With the release of Drag Me To Hell, a lot of viewers got interested in Sam Raimi’s earlier works. And I’m not talking about his Spider-Man trilogy but way, way earlier works. Made with a very low budget, The Evil Dead developed a cult status and two sequels in the years to come. The Evil Dead II and Army of Darkness all followed the original recipe with fast-paced action, jokes, a healthy dose of terror, and creativity oozing from every shot. However, the list of elements that make the original such a masterpiece just keeps going on and on. We’ve got demonic possession, a closed environment, slapstick, H. P. Lovecraft, over-the-top gore, boomstick, and fucking Ash!
The story is rather simplistic with five friends driving to a remote cabin to spend the weekend there. They find an ancient book there and things start escalating after that. Blending horror and comedy, The Evil Dead is one of the first movies that tried this approach. To get away with something like this, you have to get both the atmosphere and the cast right. And boy did they nail them in this movie. Bruce Campbell was a perfect choice for Ash, becoming this larger-than-life personality in the years to come. He was only 22 years old at the time of the filming.
What makes The Evil Dead even more astounding is the fact that Sam Raimi shot the movie straight out of film school. He poured all his creativity and skill into it and you can really feel that. It was a true pleasure to watch what a talented director can do with such a small budget. The camera work is stellar and it instantly transports you into these cursed woods. The atmosphere is just so tense and juicy. You feel like this house and the surrounding woods exist in some other realm. So, the sense of claustrophobia is very real. The effects are charmingly outdated but they still do the job.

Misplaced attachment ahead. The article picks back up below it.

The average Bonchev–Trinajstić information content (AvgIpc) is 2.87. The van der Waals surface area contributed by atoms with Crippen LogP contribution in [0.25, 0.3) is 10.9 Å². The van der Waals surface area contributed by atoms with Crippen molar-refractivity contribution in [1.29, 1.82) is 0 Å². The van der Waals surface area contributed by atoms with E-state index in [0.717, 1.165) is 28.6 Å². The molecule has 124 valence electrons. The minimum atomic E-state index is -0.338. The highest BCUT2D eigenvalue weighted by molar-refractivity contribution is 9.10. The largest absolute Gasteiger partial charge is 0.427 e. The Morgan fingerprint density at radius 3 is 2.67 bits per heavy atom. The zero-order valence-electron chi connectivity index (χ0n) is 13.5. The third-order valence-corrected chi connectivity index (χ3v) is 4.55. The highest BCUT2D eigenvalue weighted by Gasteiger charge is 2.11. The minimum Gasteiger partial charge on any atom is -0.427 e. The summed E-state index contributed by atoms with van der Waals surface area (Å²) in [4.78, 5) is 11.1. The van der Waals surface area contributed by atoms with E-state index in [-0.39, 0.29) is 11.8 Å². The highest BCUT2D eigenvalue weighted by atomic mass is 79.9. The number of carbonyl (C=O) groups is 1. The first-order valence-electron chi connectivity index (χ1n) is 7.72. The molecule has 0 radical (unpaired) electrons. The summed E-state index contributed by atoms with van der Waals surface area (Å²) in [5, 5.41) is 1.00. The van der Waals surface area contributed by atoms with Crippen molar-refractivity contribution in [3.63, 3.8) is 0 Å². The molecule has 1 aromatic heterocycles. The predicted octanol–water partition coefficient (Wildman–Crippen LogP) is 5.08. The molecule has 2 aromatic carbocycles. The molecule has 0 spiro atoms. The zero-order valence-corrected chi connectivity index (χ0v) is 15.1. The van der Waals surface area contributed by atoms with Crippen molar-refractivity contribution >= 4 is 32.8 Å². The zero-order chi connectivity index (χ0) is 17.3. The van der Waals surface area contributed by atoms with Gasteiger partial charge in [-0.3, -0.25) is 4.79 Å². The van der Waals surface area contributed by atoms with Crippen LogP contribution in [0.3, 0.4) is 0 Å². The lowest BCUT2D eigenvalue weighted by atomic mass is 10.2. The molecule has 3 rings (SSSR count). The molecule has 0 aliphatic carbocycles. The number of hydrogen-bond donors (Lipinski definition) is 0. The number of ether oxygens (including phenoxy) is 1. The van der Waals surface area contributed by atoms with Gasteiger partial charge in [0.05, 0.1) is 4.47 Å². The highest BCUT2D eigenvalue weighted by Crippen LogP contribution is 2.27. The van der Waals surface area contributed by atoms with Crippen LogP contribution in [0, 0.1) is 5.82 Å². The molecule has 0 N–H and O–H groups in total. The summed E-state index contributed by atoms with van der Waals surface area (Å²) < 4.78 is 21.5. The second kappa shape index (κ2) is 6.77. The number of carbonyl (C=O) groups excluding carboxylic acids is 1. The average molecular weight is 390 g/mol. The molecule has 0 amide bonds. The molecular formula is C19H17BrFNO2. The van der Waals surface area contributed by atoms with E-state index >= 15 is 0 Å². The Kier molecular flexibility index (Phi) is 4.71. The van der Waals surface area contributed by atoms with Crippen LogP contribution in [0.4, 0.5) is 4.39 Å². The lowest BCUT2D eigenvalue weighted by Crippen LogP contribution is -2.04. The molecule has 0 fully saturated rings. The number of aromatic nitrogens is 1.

They’re surprisingly effective in their uniqueness. First, there’s the infamous tree rape scene, something that still, to this day, hasn’t been seen on film. And then there’s the nasty pencil stab into, well, perhaps I should stop here as I don’t want to reveal too much for the first-timers. Suffice it to say that there will be a lot of blood, graphic violence, and creepy creatures.
If you like horror movies, you probably heard all about The Evil Dead. So, I don’t want to bother you too much by going over every aspect of this masterpiece. I will, however, say that I was blown away when I first saw it. And I saw it quite late in my movie-watching career, just a few years ago. It seemed just too silly and pretentious to me earlier. I just needed to mature to fully grasp what has Raimi accomplished here. And once I did, a whole new world of horror comedies opened up to me. Eighties horror comedies, to be more precise.
A genre I’ve been avoiding for the longest time has quickly become my favorite. If you’re looking for movies like The Evil Dead, I suggest you start with The Return of the Living Dead, Re-Animator, and Society. You can then move on to An American Werewolf in London, Critters, Creepshow, and others. Finally, I just want to add that in this sea of creative, funny, and gory movies, two of Peter Jackson’s gems stand in a league of their own. I am talking, of course, about Bad Taste and Dead Alive AKA Braindead.
Director: Sam Raimi
Writer: Sam Raimi
Cast: Bruce Campbell, Ellen Sandweiss, Richard DeManincor, Betsy Baker, Theresa Tilly
Fun Facts: The original script called for all the characters to be smoking marijuana when they are first listening to the tape. The actors decided to try this for real, and the entire scene had to be later re-shot due to their uncontrollable behavior.